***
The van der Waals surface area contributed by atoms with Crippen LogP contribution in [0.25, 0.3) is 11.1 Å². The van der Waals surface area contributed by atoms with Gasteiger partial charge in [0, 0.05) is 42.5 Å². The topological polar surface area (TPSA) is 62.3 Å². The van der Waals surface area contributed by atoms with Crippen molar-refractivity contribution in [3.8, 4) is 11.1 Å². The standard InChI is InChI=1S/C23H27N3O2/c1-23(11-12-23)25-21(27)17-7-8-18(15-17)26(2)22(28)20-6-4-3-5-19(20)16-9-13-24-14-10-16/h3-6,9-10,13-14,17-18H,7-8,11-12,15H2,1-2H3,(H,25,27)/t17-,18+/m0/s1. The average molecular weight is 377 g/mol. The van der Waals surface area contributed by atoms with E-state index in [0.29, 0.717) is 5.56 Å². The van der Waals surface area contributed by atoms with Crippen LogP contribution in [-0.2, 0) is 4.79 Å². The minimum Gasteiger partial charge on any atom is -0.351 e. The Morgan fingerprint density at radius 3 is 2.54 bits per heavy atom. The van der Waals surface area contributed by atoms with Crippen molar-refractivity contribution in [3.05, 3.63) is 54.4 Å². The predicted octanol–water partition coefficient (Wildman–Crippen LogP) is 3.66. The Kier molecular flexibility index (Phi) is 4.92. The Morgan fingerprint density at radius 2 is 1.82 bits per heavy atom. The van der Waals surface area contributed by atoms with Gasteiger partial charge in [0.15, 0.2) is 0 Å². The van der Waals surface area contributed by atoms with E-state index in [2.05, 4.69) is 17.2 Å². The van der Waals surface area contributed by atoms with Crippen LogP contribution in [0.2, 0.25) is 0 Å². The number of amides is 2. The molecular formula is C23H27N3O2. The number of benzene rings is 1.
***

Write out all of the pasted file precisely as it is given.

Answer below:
The van der Waals surface area contributed by atoms with Crippen LogP contribution in [0.25, 0.3) is 11.1 Å². The van der Waals surface area contributed by atoms with Gasteiger partial charge in [0, 0.05) is 42.5 Å². The topological polar surface area (TPSA) is 62.3 Å². The van der Waals surface area contributed by atoms with Crippen molar-refractivity contribution in [3.8, 4) is 11.1 Å². The standard InChI is InChI=1S/C23H27N3O2/c1-23(11-12-23)25-21(27)17-7-8-18(15-17)26(2)22(28)20-6-4-3-5-19(20)16-9-13-24-14-10-16/h3-6,9-10,13-14,17-18H,7-8,11-12,15H2,1-2H3,(H,25,27)/t17-,18+/m0/s1. The average molecular weight is 377 g/mol. The van der Waals surface area contributed by atoms with E-state index in [0.29, 0.717) is 5.56 Å². The van der Waals surface area contributed by atoms with Crippen LogP contribution in [-0.2, 0) is 4.79 Å². The minimum Gasteiger partial charge on any atom is -0.351 e. The Morgan fingerprint density at radius 3 is 2.54 bits per heavy atom. The van der Waals surface area contributed by atoms with Crippen molar-refractivity contribution in [3.05, 3.63) is 54.4 Å². The predicted octanol–water partition coefficient (Wildman–Crippen LogP) is 3.66. The Kier molecular flexibility index (Phi) is 4.92. The Morgan fingerprint density at radius 2 is 1.82 bits per heavy atom. The van der Waals surface area contributed by atoms with Gasteiger partial charge in [0.15, 0.2) is 0 Å². The van der Waals surface area contributed by atoms with E-state index in [2.05, 4.69) is 17.2 Å². The van der Waals surface area contributed by atoms with Crippen LogP contribution in [0.2, 0.25) is 0 Å². The number of amides is 2. The molecular formula is C23H27N3O2. The number of benzene rings is 1.